The UML standard defines over a dozen different diagram types, as shown in this handy chart:
See also Figure A.5 The taxonomy of structure and behavior diagrams in the UML 2.5 spec.
Note that this is an example of a class diagram, with is-a subtyping relationships between diagram types, and abstract diagram types in italics.
While these diagram types actually are classes within the UML metamodel, this class diagram is still useful to illustrate a hierarchy, without any connection to OOP.
There are a couple of types that clearly only apply to OOP, for example the class diagram or the object diagram. But the rest is more widely applicable than just for object-oriented systems.
State Machine Diagrams – FP does not avoid states, it merely makes them explicit. A State Machine Diagram can be useful to explain the control flow, or the various state transitions in the program.
Activity Diagrams – are useful in similar cases as for the State Machine Diagram, but on a higher level. They can be used to explain the flow of data between various subsystems, or to model external business processes.
Interaction Diagrams – model the interactions between multiple stateful processes. Clearly, this is not useful for modeling the internals of a pure functional program. However, UML is not only about modelling the structure of code, but primarily about providing an universal modelling language. With an interaction diagram, I could e.g. use interaction diagrams to model the external behaviour between systems, e.g. between a browser and a web server – even when those are written using FP techniques.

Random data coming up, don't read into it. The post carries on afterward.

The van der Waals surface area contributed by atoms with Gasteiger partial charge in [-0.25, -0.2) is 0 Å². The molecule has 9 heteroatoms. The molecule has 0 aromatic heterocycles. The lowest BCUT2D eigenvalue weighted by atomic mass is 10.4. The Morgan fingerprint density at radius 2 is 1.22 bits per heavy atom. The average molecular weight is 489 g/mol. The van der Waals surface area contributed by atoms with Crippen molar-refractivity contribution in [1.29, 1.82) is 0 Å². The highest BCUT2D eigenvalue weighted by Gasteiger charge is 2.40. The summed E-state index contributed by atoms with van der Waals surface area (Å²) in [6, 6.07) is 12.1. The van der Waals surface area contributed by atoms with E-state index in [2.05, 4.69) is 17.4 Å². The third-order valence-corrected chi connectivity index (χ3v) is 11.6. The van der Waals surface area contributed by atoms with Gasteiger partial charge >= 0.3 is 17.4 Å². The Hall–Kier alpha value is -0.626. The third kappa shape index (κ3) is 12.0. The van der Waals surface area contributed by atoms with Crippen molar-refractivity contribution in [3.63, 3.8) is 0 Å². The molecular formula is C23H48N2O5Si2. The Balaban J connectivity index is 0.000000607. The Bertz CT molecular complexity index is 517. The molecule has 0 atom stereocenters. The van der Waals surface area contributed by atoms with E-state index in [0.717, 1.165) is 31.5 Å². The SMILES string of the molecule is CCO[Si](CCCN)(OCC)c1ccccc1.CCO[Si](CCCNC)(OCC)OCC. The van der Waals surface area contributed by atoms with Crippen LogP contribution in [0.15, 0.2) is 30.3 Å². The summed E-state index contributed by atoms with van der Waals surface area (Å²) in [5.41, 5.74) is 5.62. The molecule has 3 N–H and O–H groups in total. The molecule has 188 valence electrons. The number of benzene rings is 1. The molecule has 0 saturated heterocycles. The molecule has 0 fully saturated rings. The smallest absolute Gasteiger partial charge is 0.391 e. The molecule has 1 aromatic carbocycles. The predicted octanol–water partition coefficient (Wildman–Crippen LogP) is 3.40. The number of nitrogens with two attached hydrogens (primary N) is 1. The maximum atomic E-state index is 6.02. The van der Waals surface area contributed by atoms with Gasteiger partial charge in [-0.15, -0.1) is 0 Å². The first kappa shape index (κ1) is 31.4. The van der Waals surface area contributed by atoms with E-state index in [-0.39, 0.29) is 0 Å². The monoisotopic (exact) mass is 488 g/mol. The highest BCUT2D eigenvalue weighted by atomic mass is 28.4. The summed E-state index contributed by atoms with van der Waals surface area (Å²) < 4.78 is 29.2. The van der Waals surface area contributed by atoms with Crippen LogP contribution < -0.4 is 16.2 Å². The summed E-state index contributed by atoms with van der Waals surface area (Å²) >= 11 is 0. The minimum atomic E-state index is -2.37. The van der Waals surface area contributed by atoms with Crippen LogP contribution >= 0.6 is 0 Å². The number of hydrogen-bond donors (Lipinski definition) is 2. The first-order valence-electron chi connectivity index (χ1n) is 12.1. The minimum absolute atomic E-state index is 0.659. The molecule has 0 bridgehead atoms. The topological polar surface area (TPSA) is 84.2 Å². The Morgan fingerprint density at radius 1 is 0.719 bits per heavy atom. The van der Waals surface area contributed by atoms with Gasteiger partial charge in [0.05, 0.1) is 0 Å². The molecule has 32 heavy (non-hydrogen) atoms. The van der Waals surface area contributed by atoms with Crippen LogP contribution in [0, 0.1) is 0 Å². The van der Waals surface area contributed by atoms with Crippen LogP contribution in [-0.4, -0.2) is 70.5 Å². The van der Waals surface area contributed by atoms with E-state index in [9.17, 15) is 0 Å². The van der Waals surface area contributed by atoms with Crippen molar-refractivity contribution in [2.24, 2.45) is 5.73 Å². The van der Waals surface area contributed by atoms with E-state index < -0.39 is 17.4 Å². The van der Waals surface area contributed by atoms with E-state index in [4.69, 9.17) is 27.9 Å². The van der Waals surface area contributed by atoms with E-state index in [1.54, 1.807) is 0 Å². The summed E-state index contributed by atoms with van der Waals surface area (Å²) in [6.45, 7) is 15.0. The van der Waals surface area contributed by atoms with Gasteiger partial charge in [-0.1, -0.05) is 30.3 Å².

Use Case Diagrams – Use cases and requirements are independent of the technology used to satisfy them. OOP or FP is absolutely irrelevant here.
Deployment Diagrams – This diagram type is used to describe the relation between runnable software and hardware resources. Whether that software was written in an FP language does not matter.
Component Diagrams – Most functional languages have explicit support for modular programming these days. A Component Diagram describes components/modules, and their offered and required interfaces. This reminds me a lot of OCaml's Functor modules.
Profile Diagrams – describe extensions to UML itself and are as such never actually used.
Composite Structure Diagrams – describe the structure of composites. It can be used to describe data structures, or even the interaction points of a function. Wikipedia shows a diagram for the Fibonacci function as an example:
In a sense, this would be the functional programmers choice rather than a class diagram, but this seems horribly overengineered….
Package Diagrams – Packages are the UML equivalent of namespaces. This diagram type is more part of the UML language infrastructure than a separate diagram type. For example, you could use packages to categorize a large Use Case Diagram.
So as we have seen, various UML diagram types can still be useful when doing functional programming.
I have rarely felt the desire to use UML when designing a system, and primarily use UML to do my assigned homework, or to communicate the outline of an architecture with a quick sketch. Even for an OOP system, UML does not provide enough value to use it all the time – actual code says more than a thousand diagrams. I could imagine using UML-like diagrams to explain the dependencies between various functions and data structures in an FP program, but have yet to do so – my personal style prefers a blend of OOP and FP where FP techniques are used at a local scale, but do not influence the overall architecture.